New York has become the latest of a handful of places to permit a controversial use of DNA evidence that gives law enforcement authorities a sophisticated means to track down criminals, says the New York Times. Under a rule approved last month, DNA found at a crime scene that does not exactly match that of someone in the state's DNA database can still be used to pursue suspects if the DNA closely resembles that of someone on file.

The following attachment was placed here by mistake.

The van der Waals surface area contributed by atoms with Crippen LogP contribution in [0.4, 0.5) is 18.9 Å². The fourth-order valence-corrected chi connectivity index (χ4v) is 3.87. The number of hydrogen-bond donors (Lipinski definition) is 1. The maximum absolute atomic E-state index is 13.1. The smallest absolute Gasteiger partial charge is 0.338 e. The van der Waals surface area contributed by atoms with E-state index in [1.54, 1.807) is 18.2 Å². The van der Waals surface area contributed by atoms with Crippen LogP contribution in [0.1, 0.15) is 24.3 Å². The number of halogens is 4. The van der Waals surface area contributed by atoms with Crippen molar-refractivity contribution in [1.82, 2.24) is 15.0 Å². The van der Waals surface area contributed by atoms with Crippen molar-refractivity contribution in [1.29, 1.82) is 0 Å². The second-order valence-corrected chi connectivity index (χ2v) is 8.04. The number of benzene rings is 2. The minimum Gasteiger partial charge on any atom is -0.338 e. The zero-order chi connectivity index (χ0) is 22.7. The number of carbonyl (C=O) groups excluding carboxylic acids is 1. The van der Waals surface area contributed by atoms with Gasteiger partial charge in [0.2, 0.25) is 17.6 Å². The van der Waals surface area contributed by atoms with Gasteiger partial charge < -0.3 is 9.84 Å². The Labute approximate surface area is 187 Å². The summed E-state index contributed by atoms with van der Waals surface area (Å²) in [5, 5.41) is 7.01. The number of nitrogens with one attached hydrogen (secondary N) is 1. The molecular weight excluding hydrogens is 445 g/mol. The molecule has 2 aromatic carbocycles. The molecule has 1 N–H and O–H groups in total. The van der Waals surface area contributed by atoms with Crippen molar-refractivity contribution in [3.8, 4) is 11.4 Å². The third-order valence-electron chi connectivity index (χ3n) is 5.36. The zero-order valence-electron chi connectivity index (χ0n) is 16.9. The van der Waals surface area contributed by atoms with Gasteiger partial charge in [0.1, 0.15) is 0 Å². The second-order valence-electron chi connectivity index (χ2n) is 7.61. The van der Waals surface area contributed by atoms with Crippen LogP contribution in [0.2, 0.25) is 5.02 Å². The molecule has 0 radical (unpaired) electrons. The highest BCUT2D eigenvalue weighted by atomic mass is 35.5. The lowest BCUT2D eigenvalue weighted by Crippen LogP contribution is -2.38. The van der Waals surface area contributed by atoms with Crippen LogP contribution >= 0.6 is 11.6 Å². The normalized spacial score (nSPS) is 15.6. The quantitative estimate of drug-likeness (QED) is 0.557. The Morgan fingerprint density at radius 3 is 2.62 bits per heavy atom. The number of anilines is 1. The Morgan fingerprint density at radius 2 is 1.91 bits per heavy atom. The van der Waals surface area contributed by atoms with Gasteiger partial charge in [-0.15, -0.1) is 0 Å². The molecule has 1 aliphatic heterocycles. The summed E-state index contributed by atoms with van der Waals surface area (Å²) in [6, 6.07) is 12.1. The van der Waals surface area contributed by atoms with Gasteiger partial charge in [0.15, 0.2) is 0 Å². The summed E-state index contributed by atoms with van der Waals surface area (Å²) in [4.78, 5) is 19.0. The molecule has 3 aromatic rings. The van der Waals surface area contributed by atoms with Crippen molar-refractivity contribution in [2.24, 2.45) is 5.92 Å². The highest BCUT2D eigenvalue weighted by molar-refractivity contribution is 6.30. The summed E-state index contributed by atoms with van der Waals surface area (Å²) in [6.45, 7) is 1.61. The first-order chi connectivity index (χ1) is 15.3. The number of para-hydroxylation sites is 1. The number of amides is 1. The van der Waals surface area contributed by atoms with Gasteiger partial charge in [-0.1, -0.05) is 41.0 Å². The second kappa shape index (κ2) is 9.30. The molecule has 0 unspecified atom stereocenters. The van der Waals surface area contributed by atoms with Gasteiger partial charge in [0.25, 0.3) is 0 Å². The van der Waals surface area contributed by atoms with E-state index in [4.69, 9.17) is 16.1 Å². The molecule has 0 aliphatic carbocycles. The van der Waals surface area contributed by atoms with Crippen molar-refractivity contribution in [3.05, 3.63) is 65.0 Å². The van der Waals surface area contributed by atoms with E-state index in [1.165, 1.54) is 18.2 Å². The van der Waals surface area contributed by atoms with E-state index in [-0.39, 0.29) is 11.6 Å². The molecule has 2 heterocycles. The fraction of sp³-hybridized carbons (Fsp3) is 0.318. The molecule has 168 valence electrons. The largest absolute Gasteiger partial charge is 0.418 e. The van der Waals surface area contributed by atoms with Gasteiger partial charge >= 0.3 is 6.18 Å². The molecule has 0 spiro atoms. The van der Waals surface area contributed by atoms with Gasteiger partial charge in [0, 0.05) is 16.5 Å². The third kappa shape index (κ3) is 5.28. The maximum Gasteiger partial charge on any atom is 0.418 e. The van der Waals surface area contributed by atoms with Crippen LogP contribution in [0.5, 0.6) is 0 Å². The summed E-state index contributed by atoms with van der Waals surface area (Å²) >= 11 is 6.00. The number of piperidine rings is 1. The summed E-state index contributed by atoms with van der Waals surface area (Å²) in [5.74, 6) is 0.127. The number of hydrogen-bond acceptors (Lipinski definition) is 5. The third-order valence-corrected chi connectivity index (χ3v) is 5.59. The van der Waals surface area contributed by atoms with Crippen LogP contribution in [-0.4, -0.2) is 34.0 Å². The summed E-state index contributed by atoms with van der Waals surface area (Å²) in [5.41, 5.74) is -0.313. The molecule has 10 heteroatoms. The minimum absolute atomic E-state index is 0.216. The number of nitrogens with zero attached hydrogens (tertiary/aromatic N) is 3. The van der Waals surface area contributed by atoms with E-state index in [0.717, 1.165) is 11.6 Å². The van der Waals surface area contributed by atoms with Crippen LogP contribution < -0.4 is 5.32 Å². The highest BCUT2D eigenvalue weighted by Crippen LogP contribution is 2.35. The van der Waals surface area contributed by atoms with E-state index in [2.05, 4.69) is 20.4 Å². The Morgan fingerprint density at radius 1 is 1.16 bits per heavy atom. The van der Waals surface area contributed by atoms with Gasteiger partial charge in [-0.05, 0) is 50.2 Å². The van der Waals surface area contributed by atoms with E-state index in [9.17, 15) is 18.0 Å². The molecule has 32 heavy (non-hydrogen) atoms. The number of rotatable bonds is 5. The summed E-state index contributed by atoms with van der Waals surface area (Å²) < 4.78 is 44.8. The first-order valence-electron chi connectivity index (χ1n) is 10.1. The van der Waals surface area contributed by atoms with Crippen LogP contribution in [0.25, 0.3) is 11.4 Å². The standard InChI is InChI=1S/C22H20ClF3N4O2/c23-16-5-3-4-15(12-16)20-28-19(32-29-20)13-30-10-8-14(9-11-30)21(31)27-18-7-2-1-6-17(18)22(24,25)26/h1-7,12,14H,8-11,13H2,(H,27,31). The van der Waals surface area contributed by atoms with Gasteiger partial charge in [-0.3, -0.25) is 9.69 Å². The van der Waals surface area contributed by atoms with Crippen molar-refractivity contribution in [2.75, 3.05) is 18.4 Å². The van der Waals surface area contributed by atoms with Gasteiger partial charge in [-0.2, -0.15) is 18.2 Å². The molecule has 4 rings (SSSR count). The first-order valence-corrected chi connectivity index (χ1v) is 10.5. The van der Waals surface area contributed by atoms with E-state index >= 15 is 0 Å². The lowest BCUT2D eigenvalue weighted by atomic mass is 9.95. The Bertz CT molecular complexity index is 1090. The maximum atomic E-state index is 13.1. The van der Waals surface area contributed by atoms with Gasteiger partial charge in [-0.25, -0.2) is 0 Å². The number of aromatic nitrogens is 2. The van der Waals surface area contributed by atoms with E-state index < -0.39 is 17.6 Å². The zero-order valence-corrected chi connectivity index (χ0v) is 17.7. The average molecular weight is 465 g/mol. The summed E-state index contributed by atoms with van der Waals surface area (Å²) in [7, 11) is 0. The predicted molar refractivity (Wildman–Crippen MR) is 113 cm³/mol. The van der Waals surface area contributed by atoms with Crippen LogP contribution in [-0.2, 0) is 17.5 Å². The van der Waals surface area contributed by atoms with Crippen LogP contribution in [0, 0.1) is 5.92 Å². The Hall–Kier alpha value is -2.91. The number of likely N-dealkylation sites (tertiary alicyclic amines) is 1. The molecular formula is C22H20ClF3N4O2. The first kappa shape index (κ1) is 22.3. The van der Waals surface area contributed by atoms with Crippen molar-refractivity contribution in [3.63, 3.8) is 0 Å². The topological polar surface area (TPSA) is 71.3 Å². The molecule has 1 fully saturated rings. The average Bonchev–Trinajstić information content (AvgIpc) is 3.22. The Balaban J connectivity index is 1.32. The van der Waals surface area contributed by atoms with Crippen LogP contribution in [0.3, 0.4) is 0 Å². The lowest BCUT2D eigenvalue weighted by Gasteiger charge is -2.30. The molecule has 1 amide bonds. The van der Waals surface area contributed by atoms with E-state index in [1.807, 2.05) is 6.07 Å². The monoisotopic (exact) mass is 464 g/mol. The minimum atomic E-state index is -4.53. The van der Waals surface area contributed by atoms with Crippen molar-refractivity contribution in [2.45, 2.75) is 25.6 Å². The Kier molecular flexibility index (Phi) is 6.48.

Because family members share genetic traits, a partial DNA match allows investigators to narrow searches to relatives of people whose DNA is already in the state database. Advocates for protecting the public's privacy warned that the practice could be abused and that it promotes a guilt-by-association approach to criminal justice that could result in the investigation of innocent people. New York's DNA database contains more than 343,000 genetic profiles of people convicted of serious crimes. In Denver, searching for partial matches has led to one conviction in the year and a half the city has been using new software that allows investigators to identify possible relatives of suspects. A suspect broke into a car and bled on the dashboard. Investigators matched the blood to someone already in the DNA database who turned out to be the suspect's brother.